Written & Researched by Emily Stringer, SPES Eco Ranger Volunteer
Along the shores of Lost Lagoon
You will be wont to find
A brood of ducklings gathered
Around the water line.
“They’re mallards!” cry the tourists,
Admiring from the shore.
“But wait, what is that one?”
As they see there is one more.
A brood of ducklings trailing after their mother is not an uncommon sight at Stanley Park’s Lost Lagoon, but as I was enjoying a beautiful, end-of-summer day, I ran into a surprising sight. It was late in the season, and a Mama Mallard was swimming with her ducklings near the stone bridge on the west end of the lake. She had six with her, already aneye-catching amount, but when I looked closer, I saw that one of those was not like the others.
Our very own Ugly Duckling in Lost Lagoon?
The sixth ducking was a young wood duck. It swam along with the others, keeping a bit of a distance from Mom, who would hiss at the duckling whenever it got too close to her. Is it already old enough for its mom to let it be? Did something happen to its mother, so it’s tagging along with these others for shelter?
It’s impossible to tell, but I had to find out. So I did a little research.
Turns out wood ducks can have a problem of “egg dumping.” This is when a female will mistakenly lay eggs in another’s nest. A typical wood duck brood is 10 to 15 eggs, but broods of up to 30 eggs have been found as a result of this problem. In the wild, nesting sites would be far dispersed, but in more confined habitats, such as a park surrounded on three sides by ocean and one side by city, this becomes a problem.
The likelihood of egg dumping occurring further increases when wood ducks are provided with artificial nesting structures. While nesting structures are meant to provide nesting sites for females safe from predators, sometimes they can be placed too close together. Is it possible that the wood duckling was “egg dumped” into a mallard’s nest? Do wood ducks “egg dump” in non-wood duck nests?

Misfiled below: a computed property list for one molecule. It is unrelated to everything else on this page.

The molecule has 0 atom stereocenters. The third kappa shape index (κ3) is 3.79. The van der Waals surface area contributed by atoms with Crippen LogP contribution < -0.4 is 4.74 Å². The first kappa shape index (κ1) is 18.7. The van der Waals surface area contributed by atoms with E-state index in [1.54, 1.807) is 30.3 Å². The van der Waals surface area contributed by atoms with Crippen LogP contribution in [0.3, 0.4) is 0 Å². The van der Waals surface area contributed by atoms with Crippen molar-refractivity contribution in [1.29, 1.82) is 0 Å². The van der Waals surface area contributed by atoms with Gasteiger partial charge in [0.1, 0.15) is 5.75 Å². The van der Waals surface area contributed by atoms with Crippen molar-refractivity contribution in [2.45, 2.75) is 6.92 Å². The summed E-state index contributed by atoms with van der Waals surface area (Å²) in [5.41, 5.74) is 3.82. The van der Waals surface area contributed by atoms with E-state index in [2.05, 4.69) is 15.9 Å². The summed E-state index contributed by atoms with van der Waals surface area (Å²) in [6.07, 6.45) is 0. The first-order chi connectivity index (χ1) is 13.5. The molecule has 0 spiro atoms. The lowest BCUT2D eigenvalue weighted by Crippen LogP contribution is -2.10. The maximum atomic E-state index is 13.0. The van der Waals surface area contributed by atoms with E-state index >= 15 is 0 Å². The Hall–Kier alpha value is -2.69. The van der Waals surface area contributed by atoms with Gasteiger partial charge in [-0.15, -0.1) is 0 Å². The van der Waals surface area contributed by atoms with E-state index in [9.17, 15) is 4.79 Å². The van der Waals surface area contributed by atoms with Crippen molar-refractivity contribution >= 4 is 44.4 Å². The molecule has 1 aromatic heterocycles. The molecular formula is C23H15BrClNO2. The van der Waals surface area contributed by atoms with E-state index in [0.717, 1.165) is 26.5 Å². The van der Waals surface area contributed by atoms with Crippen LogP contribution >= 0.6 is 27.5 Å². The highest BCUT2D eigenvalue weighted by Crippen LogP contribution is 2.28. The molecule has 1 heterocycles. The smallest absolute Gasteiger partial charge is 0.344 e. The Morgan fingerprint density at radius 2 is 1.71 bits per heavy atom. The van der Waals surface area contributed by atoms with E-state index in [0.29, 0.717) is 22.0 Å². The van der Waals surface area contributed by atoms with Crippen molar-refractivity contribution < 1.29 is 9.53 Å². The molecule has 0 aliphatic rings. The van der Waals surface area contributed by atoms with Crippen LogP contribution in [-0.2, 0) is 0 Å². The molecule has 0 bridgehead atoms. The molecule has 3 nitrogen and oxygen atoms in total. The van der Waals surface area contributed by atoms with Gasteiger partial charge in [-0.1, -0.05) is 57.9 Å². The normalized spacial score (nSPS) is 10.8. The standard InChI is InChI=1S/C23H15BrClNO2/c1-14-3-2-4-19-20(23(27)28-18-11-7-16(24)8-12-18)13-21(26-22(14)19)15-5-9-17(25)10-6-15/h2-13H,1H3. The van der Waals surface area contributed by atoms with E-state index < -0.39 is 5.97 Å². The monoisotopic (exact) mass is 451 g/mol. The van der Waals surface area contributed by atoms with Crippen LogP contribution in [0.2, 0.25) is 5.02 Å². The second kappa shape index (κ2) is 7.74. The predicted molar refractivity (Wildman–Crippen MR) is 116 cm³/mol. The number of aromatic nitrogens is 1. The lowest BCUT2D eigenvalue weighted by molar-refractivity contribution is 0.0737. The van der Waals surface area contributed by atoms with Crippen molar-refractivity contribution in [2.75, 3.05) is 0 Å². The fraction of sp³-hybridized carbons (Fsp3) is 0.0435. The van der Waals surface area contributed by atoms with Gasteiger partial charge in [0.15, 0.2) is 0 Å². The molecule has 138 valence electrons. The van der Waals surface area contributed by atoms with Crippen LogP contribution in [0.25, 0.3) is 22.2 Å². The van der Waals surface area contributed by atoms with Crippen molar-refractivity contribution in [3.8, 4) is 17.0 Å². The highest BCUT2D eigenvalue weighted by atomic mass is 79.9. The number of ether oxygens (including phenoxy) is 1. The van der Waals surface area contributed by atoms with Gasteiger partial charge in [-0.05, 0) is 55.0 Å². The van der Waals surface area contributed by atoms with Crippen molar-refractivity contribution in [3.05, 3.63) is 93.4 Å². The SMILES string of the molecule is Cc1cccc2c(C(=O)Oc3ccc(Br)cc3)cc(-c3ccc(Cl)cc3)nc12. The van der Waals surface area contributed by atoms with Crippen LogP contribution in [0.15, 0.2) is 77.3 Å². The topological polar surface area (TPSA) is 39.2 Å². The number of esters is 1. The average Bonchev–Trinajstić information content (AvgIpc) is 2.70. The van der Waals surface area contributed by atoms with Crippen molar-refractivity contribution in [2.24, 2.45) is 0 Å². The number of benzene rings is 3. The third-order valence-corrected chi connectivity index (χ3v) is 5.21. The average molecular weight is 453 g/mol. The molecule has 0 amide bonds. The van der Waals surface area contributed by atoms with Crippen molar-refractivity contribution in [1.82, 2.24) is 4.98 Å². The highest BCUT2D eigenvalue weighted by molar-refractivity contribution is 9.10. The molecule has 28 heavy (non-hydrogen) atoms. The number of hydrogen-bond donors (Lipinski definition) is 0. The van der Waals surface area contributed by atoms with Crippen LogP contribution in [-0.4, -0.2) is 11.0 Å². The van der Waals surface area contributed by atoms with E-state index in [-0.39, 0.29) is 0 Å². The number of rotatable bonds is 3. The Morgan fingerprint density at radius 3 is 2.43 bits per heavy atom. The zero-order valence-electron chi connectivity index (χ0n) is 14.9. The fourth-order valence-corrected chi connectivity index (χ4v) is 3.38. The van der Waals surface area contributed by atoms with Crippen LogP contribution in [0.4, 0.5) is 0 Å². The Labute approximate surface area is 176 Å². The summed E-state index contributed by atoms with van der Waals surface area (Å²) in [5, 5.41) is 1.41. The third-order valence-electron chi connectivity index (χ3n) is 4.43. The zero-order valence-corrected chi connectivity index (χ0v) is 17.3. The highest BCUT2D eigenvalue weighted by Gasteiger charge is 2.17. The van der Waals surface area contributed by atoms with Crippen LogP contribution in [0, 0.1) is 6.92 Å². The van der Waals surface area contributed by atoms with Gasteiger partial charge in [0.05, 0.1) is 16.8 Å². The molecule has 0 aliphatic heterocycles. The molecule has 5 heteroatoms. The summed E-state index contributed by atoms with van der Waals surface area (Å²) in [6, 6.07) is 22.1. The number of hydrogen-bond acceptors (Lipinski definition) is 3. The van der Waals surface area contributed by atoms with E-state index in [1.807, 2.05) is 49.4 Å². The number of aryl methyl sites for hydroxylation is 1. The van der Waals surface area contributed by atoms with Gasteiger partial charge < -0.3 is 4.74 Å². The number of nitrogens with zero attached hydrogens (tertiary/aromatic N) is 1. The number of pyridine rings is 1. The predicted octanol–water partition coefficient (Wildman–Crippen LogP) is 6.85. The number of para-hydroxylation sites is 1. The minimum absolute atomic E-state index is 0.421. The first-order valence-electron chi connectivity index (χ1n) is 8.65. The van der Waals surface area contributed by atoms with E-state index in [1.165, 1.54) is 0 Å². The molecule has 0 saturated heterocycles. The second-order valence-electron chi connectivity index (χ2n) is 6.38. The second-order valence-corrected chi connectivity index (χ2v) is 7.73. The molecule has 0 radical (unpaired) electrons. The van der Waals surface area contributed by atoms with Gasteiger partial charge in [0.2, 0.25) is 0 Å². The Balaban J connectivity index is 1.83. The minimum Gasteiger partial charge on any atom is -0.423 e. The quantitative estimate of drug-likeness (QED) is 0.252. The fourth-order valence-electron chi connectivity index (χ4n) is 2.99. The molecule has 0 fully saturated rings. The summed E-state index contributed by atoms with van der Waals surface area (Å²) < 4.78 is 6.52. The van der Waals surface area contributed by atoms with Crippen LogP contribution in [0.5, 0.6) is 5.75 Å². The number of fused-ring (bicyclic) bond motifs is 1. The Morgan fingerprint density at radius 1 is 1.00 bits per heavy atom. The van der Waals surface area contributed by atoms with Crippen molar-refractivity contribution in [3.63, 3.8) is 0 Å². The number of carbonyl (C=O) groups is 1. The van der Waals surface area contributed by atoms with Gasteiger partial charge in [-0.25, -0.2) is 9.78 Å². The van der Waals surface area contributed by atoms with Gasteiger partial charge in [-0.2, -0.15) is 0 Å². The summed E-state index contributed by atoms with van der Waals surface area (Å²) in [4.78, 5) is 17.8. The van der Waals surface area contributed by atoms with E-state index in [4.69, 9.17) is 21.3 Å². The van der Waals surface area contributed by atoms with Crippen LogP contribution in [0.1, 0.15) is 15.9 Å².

While the Stanley Park Ecology Society (SPES) does provide three nesting structures for wood ducks, these are all located along Beaver Lake and Creek, far removed from Lost Lagoon (these structures are also removed at the end of each summer to be cleaned for the next season). So for Lost Lagoon, it may not be the root of the problem.
Both wood ducks and mallards are capable of swimming directly after hatching. Filial imprinting connects the ducklings to their mother, to ensure they will stay near her. Perhaps this wood duck imprinted on the wrong mother? But it is not the same size as the mallard ducklings, a species which is typically larger (20-26 in) than wood ducks (18.5-20 in), so this is unlikely.
It’s impossible to tell the exact story of the Ugly Duckling.
The ducklings will have grown into young adults by now so you will be hard-pressed to spot this unusual brood. Wood ducks are considered among the most beautiful waterfowl in North America, so it won’t be an ugly duckling for long.
Brian Titaro – SPES Conservation Technician